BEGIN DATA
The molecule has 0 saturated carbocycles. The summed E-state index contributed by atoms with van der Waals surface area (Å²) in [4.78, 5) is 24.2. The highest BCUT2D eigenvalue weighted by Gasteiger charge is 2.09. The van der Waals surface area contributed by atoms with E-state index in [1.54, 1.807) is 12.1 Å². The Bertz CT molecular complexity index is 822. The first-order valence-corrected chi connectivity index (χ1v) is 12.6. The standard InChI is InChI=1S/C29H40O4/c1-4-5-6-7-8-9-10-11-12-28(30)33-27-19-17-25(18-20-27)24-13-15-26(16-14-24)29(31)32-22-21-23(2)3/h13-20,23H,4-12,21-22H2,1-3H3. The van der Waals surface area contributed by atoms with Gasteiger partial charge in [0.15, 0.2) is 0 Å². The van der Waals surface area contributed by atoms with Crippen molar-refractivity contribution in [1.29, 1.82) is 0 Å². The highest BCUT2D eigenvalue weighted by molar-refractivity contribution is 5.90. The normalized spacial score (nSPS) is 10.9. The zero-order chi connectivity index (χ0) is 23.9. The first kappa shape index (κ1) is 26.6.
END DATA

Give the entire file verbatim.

The molecule has 0 saturated carbocycles. The summed E-state index contributed by atoms with van der Waals surface area (Å²) in [4.78, 5) is 24.2. The highest BCUT2D eigenvalue weighted by Gasteiger charge is 2.09. The van der Waals surface area contributed by atoms with E-state index in [1.54, 1.807) is 12.1 Å². The Bertz CT molecular complexity index is 822. The first-order valence-corrected chi connectivity index (χ1v) is 12.6. The standard InChI is InChI=1S/C29H40O4/c1-4-5-6-7-8-9-10-11-12-28(30)33-27-19-17-25(18-20-27)24-13-15-26(16-14-24)29(31)32-22-21-23(2)3/h13-20,23H,4-12,21-22H2,1-3H3. The van der Waals surface area contributed by atoms with Gasteiger partial charge in [0.15, 0.2) is 0 Å². The van der Waals surface area contributed by atoms with Crippen molar-refractivity contribution in [1.29, 1.82) is 0 Å². The highest BCUT2D eigenvalue weighted by molar-refractivity contribution is 5.90. The normalized spacial score (nSPS) is 10.9. The zero-order chi connectivity index (χ0) is 23.9. The first kappa shape index (κ1) is 26.6.